To be honest, we are really happy here. I am afraid to admit this because I do not wish to jinx our feelings towards the place, besides, this can still be just the “honey-moon” stage, but as English teachers we are so much in demand here with all people we meet. This is a very refreshing feeling after years of being treated like a screw inside an invisible yet grandiose machine that knows best what’s good for others.
Here I found more evening hours to teach at a local English school. In Korea, beginning with middle school the life of a child becomes very competitive in the academic sense of the word, and parents sign up their children for after-school schools. Typically, students take extra classes in English. (Taekwondo and music classes are also very popular). So, I now teach 3 nights a week at such a school. The owner is a Korean woman of Japanese descent. She graduated from Harvard (USA) with the degree in Linguistics. Her half-brother is an engineer (an MIT graduate). She is very helpful (like most of the people we meet here) with all our Korean language needs. For instance, she took me to a doctor’s office this past Saturday. I was losing my voice for the second time since coming here. I think this is allergy, and this time we caught it in time to save my voice from being wiped out for 3 days. So, it was all due to Noel’s help.
There are many other reasons why I am also very happy teaching at this evening school. Having an appropriate informative and useful textbook for every course is one of those reasons. In Korea schools are very big on textbooks, especially when it comes to English classes. Pearson, Longman, McGraw Hill and Oxford publishers are the most popular textbooks. Even parents judge schools based on the names of textbooks and their respective publishing year. It is preferred to have the latest edition. Textbooks are a part of tuition, and all students enjoy smooth sensations of silky textbook pages. As a teacher I absolutely love having a solid textbook for Grammar or Writing or Speaking or Reading classes. No more photocopying papers that students will lose before the day is out. The structure of a course is set. I only control the pace at which we walk forward. I also bring many games to supplement the monotony of working with a textbook, especially since my classes run from 7 pm till 9 pm.
The long hours at various schools should serve you as an illustration of the great length that I see this new Korean generation is willing to go to in order to compete in the world job market of today and tomorrow. This is absolutely remarkable. There is a growing solid job market for English teachers who can teach ACT, GRE and TOEFL test prep courses. Rates are generous. Again, I am not boasting, I am just in such a dismay seeing how determined this nation is when it comes to education as compared to how things are in the US. My older university students told me last week: “We are a small nation with no natural resources. All we have is Korean people. That’s why we need to invest in our people.” And they surely do so.
Observable differences in educational approaches start before middle school age. Overall school age and curricular activities are different from the US. For instance, in America our son was going to a day care, because there he was 4 years old. At that daycare kids had breakfast, lunch, 30 minute run on a playground, story time, craft time, phonics games and warm caring daycare teachers. In Korea Ronan is 6 years old (Korean age is different). He is in Kindergarten with the students who started pre-K last year. The schedule has 2 classes a day: English everyday, then once a week he has Korean Traditional Music, Science, Dance class, Physical Education plus lots of other activities to fill in the day, such as: forest exploration (rain or shine), etc. Last week they were planting sweet potato. Once a month a petting zoo comes with 2-3 animals to encourage animal awareness. Students have a field trip once a month. Ronan is learning Korean letters. However, he is laughing very loudly at the way Korean words are pronounced.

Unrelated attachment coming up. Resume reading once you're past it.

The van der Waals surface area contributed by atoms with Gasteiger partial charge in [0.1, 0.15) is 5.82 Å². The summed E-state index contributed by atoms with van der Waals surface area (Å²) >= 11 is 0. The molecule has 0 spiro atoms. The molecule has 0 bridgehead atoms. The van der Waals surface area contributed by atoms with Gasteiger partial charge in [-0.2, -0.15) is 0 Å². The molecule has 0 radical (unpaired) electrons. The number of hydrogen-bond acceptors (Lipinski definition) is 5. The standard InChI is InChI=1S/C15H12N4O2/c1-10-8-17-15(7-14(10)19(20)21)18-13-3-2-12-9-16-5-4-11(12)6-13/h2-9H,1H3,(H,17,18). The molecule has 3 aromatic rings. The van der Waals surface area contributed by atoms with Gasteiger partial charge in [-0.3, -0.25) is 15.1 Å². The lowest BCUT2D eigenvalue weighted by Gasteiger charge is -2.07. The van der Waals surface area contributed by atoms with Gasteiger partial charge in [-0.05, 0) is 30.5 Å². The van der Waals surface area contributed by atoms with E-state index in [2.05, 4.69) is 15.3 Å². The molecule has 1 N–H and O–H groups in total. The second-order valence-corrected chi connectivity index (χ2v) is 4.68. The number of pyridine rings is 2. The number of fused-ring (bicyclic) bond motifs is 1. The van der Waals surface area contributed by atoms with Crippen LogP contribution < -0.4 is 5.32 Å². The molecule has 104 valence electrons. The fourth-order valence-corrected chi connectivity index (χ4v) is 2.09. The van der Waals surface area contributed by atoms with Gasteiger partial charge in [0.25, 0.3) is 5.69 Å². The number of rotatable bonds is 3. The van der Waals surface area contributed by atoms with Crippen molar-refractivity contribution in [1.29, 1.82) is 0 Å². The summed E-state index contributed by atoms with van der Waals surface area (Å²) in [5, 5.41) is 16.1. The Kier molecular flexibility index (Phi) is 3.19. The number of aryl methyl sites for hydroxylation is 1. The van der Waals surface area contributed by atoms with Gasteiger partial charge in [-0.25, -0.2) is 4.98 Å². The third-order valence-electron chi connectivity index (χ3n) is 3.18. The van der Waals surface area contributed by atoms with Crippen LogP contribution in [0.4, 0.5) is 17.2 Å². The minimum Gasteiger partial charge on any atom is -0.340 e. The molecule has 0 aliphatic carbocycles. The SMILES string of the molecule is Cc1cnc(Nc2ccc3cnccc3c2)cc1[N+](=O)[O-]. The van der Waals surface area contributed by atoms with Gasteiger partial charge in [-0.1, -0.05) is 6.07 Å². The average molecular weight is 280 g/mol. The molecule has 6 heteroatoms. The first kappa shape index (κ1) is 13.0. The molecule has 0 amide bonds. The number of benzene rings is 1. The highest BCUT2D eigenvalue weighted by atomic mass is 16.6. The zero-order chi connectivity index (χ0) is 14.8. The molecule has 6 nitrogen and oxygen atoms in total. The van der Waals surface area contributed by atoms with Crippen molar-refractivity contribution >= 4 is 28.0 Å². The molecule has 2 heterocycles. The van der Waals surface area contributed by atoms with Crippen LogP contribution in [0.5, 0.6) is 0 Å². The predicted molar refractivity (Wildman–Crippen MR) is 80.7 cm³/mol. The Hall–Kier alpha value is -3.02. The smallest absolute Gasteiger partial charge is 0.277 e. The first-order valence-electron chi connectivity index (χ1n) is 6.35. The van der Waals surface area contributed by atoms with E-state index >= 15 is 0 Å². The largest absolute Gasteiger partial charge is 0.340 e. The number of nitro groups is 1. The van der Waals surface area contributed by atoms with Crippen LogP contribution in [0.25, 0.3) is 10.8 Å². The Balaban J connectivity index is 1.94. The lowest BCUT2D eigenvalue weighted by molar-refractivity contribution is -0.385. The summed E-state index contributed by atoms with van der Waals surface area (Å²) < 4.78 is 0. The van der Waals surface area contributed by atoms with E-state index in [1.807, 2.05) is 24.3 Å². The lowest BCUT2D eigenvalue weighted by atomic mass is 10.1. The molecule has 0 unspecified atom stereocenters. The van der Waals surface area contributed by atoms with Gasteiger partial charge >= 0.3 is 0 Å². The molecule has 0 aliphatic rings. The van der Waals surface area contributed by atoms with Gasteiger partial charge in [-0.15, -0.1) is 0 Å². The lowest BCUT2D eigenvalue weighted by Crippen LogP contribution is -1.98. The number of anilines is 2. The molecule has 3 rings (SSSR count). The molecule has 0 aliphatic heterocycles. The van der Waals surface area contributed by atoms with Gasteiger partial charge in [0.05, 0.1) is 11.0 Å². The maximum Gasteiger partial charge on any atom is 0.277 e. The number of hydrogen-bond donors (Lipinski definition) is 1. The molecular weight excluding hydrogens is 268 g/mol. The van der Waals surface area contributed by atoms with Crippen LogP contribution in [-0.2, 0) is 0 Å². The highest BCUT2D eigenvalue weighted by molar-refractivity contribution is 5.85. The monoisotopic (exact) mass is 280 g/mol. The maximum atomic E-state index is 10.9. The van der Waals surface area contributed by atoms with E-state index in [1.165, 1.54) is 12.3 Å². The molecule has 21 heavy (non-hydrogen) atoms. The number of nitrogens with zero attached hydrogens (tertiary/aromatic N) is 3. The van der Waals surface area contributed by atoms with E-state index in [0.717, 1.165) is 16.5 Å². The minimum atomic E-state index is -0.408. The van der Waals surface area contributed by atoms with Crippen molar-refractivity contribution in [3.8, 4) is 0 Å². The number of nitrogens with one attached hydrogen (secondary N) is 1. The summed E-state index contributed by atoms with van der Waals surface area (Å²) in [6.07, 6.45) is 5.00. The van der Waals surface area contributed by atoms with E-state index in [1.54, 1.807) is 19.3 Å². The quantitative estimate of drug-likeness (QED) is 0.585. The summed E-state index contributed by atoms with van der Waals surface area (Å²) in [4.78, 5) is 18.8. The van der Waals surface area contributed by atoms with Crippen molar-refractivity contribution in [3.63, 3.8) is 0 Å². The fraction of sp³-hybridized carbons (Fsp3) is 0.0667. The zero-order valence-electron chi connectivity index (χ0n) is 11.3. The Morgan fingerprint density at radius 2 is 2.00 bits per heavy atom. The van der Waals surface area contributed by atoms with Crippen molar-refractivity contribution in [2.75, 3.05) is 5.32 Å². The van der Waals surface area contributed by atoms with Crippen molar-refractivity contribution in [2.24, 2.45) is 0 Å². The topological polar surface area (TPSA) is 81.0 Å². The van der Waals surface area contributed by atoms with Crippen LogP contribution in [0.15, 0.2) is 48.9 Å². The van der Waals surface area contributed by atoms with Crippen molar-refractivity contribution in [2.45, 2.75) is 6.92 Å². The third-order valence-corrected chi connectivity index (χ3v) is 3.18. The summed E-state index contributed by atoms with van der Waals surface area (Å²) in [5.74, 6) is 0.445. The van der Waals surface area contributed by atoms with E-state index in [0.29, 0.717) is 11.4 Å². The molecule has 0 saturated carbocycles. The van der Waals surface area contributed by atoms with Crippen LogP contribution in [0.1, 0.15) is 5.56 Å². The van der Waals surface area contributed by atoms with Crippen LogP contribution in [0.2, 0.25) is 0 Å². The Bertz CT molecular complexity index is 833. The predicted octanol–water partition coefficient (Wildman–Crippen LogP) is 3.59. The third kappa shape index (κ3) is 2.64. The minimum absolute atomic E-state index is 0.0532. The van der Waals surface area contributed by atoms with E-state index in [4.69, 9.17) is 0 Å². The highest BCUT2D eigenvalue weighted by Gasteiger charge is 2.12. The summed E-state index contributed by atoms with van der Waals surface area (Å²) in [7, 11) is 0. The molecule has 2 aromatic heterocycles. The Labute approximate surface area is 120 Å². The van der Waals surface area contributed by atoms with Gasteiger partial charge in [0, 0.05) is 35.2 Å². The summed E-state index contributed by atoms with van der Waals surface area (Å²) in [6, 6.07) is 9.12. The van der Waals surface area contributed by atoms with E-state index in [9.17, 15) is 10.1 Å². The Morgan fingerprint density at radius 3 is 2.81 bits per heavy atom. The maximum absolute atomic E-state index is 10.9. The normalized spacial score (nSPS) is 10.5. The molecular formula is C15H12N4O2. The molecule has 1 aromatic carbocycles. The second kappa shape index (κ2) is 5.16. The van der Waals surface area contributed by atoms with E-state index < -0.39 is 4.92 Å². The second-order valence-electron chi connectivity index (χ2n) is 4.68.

We got our fair share of warnings that starting with the middle school life of a child becomes much harder due to the fierce competitive nature of Korean school system. I guess, my observations to be continued…
Last weekend Korea celebrated Children’s Day. Very appropriately for the occasion we set off to Seoul Grand Park. We were riding a bus as usual, admiring the highland views, when my eye caught a pickup truck with an interesting cargo. There were about a dozen metal thin-wire cages filled with…. dogs. I did not noticed how many dogs were there, because my eyes instinctively turned to the other side while I was trying to compute and understand the situation: dogs in cages seemed reasonable, but dogs in overcrowded cages, all the same breed, riding like cattle on an expressway with all that noise and wind – that did not seem right.
I am afraid to admit, but I think what we saw were the dogs destined for slaughter to become food. I have never seen dog meat for sale (but then I do not read Korean)…
I tried to argue in my head to justify eating animals. No, I am not going to become a vegetarian any time soon. Still it gave me a strong stomachache to see dogs destined to be a future meal. Why is it NOT so weird to see cows or pigs in trucks? My first justification was: “Dogs are very intelligent and affectionate.” But pigs are among the smartest animals. And cows are very affectionate.
Finally, in my English class I asked kids: “Who has ever eaten dogs?” Everyone said yes. When I asked: “Have you ever tried horse meat?” (In some Italian provinces this is a very special treat). I saw a look of dismay on students’ faces, just as much as I gave out seeing those dogs.
And that’s it for the cultural note.